Keeping the conversations going: Staff members of MCHRI practice social distancing while still staying connected
Monday, March 30, 2020
While many Stanford employees practice social distancing to help combat the spread of the novel coronavirus (COVID-19), the administration and clinical research teams at the Maternal and Child Health Research Institute (MCHRI) have adopted flexible working arrangements and the use of virtual tools to stay connected and productive with colleagues and researchers.
“We are all proud to be part of this Stanford research community,” said Mary Chen, MS, MBA, Executive Director of MCHRI and Assistant Dean of Maternal and Child Health Research at Stanford School of Medicine. “It is incredible how we continue to support research through virtual interactions and online meetings while making sure our colleagues are safe and healthy.”
It is incredible how we continue to support research through virtual interactions and online meetings while making sure our colleagues are safe and healthy.
According to recent guidance regarding the pause of non-essential activities for clinical trials and clinical research at Stanford, studies that can be conducted virtually may continue with approval from the Stanford Institutional Review Board (IRB).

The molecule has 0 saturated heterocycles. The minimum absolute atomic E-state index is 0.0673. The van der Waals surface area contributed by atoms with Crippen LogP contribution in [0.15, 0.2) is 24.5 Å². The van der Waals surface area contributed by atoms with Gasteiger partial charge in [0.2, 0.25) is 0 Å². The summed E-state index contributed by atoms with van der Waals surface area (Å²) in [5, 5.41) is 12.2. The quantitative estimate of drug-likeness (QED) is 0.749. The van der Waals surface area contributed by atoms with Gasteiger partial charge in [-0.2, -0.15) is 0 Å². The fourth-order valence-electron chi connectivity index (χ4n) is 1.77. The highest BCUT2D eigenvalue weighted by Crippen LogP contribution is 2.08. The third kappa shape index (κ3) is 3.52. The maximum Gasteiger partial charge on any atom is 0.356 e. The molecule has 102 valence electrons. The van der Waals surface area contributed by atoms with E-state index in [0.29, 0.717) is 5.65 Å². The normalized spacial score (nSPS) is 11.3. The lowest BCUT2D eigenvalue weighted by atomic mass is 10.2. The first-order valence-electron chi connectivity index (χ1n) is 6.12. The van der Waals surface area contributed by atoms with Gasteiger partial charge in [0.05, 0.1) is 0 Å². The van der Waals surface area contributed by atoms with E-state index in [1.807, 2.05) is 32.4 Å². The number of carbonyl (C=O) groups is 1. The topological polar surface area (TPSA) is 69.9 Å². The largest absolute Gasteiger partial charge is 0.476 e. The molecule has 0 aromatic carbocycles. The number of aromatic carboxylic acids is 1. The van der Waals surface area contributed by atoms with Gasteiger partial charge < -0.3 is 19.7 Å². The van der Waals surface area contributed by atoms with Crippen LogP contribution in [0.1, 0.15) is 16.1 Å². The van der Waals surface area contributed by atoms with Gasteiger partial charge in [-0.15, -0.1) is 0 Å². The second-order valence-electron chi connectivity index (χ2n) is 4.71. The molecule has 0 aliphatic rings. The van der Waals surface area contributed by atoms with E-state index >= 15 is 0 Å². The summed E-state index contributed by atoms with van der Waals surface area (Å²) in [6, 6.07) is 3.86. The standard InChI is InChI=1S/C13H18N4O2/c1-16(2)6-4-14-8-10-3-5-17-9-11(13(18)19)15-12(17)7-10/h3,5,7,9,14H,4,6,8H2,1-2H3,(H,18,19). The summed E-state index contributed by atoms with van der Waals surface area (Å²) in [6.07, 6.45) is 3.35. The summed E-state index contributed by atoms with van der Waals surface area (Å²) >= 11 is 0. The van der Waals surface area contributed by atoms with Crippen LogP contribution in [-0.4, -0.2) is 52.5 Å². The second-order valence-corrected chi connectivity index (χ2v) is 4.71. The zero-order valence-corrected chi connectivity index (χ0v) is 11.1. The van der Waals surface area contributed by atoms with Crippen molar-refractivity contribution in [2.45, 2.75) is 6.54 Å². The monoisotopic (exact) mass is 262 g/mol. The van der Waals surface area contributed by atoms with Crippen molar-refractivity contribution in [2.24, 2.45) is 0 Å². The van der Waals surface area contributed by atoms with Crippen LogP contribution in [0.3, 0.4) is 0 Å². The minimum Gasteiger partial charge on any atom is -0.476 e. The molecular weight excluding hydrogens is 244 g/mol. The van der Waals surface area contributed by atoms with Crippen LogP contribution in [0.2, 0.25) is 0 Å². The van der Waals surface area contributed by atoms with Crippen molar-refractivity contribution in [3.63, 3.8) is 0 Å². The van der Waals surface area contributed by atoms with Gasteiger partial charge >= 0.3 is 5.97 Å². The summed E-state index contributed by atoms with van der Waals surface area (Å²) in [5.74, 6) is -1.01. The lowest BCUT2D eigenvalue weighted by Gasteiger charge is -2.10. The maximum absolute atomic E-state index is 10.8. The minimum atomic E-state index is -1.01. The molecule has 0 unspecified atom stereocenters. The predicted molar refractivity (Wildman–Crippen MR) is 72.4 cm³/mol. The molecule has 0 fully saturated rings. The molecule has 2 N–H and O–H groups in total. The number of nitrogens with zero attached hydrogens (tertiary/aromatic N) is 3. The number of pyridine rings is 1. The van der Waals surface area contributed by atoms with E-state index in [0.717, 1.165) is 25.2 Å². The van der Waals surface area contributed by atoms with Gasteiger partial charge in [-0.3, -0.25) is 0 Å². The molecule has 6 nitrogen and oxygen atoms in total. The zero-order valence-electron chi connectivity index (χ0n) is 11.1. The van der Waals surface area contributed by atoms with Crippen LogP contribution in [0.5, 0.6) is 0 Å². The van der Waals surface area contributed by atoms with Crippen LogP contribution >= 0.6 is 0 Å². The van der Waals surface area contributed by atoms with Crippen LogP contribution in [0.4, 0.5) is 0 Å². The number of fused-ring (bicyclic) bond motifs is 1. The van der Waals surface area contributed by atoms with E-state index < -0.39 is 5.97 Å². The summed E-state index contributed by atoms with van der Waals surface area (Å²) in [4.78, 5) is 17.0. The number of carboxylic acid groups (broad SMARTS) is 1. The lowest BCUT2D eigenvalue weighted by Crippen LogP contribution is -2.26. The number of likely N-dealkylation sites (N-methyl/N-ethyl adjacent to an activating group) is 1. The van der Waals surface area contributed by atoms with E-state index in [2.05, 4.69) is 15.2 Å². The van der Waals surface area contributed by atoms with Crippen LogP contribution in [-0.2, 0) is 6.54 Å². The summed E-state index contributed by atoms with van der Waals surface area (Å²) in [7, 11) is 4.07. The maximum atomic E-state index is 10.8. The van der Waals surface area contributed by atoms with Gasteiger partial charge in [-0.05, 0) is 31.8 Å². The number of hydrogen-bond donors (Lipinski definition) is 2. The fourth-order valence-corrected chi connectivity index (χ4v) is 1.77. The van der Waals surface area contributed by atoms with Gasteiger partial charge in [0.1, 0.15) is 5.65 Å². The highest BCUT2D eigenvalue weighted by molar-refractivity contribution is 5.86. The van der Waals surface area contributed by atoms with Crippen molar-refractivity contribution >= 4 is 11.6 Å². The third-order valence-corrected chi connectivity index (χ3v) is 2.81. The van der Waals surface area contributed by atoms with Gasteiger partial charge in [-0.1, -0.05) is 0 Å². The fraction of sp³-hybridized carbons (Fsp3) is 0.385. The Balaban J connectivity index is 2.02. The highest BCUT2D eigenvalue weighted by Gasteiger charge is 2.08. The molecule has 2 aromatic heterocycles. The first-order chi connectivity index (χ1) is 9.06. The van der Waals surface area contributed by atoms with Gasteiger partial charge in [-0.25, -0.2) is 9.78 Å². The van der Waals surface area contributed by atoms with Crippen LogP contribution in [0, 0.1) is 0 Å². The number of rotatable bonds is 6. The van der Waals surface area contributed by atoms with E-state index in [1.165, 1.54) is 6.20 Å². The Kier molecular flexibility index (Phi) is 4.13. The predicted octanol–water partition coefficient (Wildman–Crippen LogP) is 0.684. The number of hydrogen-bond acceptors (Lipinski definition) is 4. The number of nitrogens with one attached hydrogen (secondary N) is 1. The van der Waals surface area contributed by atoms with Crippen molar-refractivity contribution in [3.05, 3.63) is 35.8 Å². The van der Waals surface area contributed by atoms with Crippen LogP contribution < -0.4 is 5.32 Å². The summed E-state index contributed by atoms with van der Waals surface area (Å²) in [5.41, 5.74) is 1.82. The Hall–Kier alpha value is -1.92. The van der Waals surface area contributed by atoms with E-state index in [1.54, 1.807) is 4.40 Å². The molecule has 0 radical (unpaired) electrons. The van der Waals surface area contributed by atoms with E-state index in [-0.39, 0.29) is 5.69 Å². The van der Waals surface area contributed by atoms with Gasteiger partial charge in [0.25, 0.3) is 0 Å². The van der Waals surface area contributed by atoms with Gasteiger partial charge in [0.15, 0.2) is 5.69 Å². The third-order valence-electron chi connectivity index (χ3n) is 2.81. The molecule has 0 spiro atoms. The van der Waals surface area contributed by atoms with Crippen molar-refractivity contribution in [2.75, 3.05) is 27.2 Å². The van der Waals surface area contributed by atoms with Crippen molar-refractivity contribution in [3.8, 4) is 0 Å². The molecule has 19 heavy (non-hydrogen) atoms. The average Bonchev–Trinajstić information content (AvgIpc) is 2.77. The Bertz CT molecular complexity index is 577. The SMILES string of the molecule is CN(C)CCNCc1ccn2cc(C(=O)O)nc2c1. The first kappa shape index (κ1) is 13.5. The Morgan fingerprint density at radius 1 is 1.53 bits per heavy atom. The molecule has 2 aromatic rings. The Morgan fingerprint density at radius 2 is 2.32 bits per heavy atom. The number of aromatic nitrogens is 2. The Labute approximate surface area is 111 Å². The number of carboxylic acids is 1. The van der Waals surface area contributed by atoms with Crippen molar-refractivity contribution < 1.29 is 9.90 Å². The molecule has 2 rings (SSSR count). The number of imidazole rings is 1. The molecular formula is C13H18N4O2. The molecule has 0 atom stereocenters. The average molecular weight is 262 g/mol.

In response to this, Melissa Major, Assistant Clinical Research Coordinator for the Betty Irene Moore Children’s Heart Center and the Clinical and Translational Research Program, and her study’s principal investigator (PI) identified a way to collect consent forms remotely via phone and email. While they ultimately decided to pause their study, Melissa and her PI had found a solution that would have enabled them to continue their minimal-risk survey study remotely with their collaborators.
For other team members at MCHRI, staying connected at a distance has led to the first of large-group virtual meetings. Earlier this month, Kimberly Stern, Associate Program Manager for MCHRI, conducted our first online review panel using video conferencing to discuss grant applications submitted for the Clinical Trainee (MD) Support Program. Reviewers play a critical role in helping MCHRI adjudicate its funding programs, including evaluating proposals and contributing to larger panel discussions.
“The panel co-chairs for the Clinical Trainee (MD) Support Program, Drs. Dan Bernstein and Gerry Grant, did an excellent job at facilitating the virtual review meeting,” said Kim. Thanks to the 12 panelists and MCHRI representatives coming together and collaborating virtually during these complex times, they reviewed 27 grant applications for this cycle.
Providing resources and services to Stanford investigators is critical for a strong infrastructure in maternal and pediatric research. In place of face-to-face meetings, the MCHRI team is using virtual collaboration to ensure research and innovation keeps moving forward.
Roxanna Van Norman is the marketing manager for the Stanford Maternal and Child Health Research Institute.